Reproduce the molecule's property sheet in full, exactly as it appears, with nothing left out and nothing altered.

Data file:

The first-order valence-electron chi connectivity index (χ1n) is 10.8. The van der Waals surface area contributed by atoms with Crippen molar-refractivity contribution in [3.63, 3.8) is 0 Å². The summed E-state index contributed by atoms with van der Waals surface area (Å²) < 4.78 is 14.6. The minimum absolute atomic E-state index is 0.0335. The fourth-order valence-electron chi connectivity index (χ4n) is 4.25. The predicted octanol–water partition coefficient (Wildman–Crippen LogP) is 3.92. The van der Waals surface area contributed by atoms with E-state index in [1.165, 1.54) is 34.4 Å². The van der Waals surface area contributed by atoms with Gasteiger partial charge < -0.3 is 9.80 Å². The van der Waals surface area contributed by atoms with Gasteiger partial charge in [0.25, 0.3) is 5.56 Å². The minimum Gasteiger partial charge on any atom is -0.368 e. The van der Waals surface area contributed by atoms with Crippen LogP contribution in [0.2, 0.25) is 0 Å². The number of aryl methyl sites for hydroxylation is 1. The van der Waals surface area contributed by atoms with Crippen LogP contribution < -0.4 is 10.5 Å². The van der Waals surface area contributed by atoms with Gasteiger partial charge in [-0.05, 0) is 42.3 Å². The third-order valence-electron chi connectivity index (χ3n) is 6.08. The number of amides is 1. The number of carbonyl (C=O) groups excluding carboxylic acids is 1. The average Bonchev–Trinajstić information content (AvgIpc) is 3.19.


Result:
The first-order valence-electron chi connectivity index (χ1n) is 10.8. The van der Waals surface area contributed by atoms with Crippen molar-refractivity contribution in [3.63, 3.8) is 0 Å². The summed E-state index contributed by atoms with van der Waals surface area (Å²) < 4.78 is 14.6. The minimum absolute atomic E-state index is 0.0335. The fourth-order valence-electron chi connectivity index (χ4n) is 4.25. The predicted octanol–water partition coefficient (Wildman–Crippen LogP) is 3.92. The van der Waals surface area contributed by atoms with E-state index in [1.165, 1.54) is 34.4 Å². The van der Waals surface area contributed by atoms with Gasteiger partial charge < -0.3 is 9.80 Å². The van der Waals surface area contributed by atoms with Gasteiger partial charge in [0.25, 0.3) is 5.56 Å². The minimum Gasteiger partial charge on any atom is -0.368 e. The van der Waals surface area contributed by atoms with Crippen LogP contribution in [0.2, 0.25) is 0 Å². The number of aryl methyl sites for hydroxylation is 1. The van der Waals surface area contributed by atoms with Crippen LogP contribution < -0.4 is 10.5 Å². The van der Waals surface area contributed by atoms with Gasteiger partial charge in [-0.05, 0) is 42.3 Å². The third-order valence-electron chi connectivity index (χ3n) is 6.08. The number of amides is 1. The number of carbonyl (C=O) groups excluding carboxylic acids is 1. The average Bonchev–Trinajstić information content (AvgIpc) is 3.19.